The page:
11 4 380 The prevailing wind blows off the sea and should help the tee shot, yet it still must be hit blind to a landing area that is only 28 yards wide. On the approach, only the front left of the green is visible, so on most days players will be hitting two blind shots in a row. It is not good to hit the approach long here. Because the green slopes so severely from back to front, a chip or even a putt could easily run right off the putting surface.
    12 3 202 This will be a tough green to hold because it is the firmest on the course. The players will fare best if they can feed their tee shots in from right to left, and do so softly. Just about anything that hits the middle of the green will bounce into rough or sand behind the green.
    13 4 399 Three fairway bunkers have been added to the right side (in a mirror configuration of those just short of the green), but this remains a birdie opportunity. Players overjuicing their approaches will chip back from a closely mown area behind the green to the slickest putting surface on the course.
    14 5 573 Rough grown in on the left side of the landing area should take the driver out of play. It is possible to carry the fairway bunker on the right, but that shot runs the risk of going all the way through the fairway and finding the rough. Most players will play two shots, then attack the flag.
    15 4 397 This probably is one of the more straightforward holes on the golf course, and although the fairway has been pinched in to about 30 yards, players should be able to hit a long iron or fairway wood off the tee and still get the approach close for a real chance at birdie.
    16 4 403 The prime tee shot is hit from left to right with a 2- or 3-iron to the upper shelf of the fairway, between 230-240 yards out. A ball hit too long will bound down into a depression and probably into the left rough, while a ball hit too far right will either find sand or rough, or have tree limbs interfering with the approach. This is a tricky green, too, as shots tend to slide to the left when they land.
    17 3 178 Conditions can be deceptive here. With a hedge running along the right side, and temporary grandstands to the right of and behind the green, it might seem calm even on a windy day. Players should pay attention to what the flag is doing and expect there to be more wind than they think.
    18 5 543 A new tee further out to sea actually makes the tee shot a little easier, but it still must negotiate the coastline. Only the longest hitters will be able to reach the green in two if they keep their balls in the fairway, although a good, hard drive will bounce considerably because these fairways run firm and fast in the summer.

    Monterey Peninsula CC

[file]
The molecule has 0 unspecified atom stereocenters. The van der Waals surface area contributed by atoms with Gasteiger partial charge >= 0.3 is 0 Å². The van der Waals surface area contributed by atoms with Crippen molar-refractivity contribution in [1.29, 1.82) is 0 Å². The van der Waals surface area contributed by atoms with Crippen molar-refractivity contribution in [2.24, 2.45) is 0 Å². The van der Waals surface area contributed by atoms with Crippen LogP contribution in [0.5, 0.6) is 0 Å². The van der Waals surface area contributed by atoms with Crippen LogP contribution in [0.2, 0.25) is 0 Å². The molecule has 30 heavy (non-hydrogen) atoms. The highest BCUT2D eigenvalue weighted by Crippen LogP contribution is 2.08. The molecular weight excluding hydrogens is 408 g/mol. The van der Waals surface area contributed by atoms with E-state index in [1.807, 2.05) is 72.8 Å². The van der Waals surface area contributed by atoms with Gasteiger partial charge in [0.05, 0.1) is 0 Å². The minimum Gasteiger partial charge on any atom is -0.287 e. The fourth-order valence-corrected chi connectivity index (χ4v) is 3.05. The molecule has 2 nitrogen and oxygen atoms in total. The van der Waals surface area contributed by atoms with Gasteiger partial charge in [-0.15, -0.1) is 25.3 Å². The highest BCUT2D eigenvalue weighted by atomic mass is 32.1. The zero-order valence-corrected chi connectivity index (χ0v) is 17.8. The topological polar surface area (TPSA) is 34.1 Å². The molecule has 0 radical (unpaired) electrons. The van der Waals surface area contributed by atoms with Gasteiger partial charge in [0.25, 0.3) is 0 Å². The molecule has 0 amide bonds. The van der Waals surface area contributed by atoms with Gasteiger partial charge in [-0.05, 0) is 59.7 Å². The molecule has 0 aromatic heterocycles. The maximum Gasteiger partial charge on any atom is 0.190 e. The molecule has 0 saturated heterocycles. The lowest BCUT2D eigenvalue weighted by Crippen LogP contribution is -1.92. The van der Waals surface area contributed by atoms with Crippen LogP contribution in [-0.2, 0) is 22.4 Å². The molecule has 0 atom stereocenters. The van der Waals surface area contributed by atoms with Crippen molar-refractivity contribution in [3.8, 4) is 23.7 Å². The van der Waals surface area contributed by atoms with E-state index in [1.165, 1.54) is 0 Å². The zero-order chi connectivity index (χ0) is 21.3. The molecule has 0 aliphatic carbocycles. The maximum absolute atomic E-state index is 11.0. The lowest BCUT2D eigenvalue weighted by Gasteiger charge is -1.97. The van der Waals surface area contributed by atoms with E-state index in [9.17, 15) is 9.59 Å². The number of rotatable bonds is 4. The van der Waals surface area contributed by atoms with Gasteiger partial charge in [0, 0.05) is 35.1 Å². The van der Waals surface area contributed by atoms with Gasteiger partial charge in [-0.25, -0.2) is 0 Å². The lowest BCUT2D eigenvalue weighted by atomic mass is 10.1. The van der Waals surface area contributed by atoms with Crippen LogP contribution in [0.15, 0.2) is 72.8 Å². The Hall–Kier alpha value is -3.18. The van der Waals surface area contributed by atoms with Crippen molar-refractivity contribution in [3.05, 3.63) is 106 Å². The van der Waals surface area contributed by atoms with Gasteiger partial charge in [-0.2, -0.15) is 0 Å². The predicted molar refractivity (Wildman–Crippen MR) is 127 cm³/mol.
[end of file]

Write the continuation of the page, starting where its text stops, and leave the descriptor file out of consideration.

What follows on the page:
Course Par Value: 71 • Course Yardage: 6958
    Monterey Peninsula Country Club originally opened in July 1926, with the Dunes Course, a vision of Pebble Beach founder, Samuel F. B. Morse. The club properties account for roughly four hundred acres of land in the central region of the Monterey Peninsula. The Shores Course was designed by Bob E. Baldock and Jack Nevillein 1959 after the members purchased the club from Del Monte Properties.

    In 2003, more than 40 years later, the members decided to hire Mike Strantz to redesign a layout on par with the stunning land it was first sowed. "I wanted to shape the course to sweep with the natural terrain-the rocks, the trees and grasses, the ocean," Strantz said. "I dreamed that the course would appear to dance among the cypress trees on this coastline forever." Strantz designed 12 new holes and remodeled the other six to add more than 500 yards to the par-72 layout. Strantz was diagnosed with tongue cancer at the start of this final project of his life, but it is obvious that he poured everything he had left into it. He died in 2005.

    The Shores Course was part of the Crosby golf tournament hosted by Bing Crosby, currently the AT&T Pebble Beach Pro-Am, from 1965, 1966 and 1977. 2010 is a rebirth for the Shores Course as it has Poppy Hills Golf Course in the rotation of courses to be played by PGA TOUR pros and Hollywood celebrities.

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    Spyglass Hill GC

    Course Par Value: 72 • Course Yardage: 6858
    Spyglass Hill Golf Course was designed by Robert Trent Jones, Sr., as a part of the master plan for the Pebble Beach ocean front. S.F.B. Morse, founder of Pebble Beach Company, and chairman of the board of Del Monte Properties, envisioned a string of golf courses around Del Monte Forest's shoreline. Morse commissioned Jones to design a course between Cypress point and Pebble Beach.

    Spyglass Hill is an annual co-host to the AT&T Pebble Beach National Pro-Am, formerly known as the Crosby. Spyglass Hill co-hosted the 1999 United States Amateur during medal play rounds, and hosts many other world-class professional and amateur events each year as well.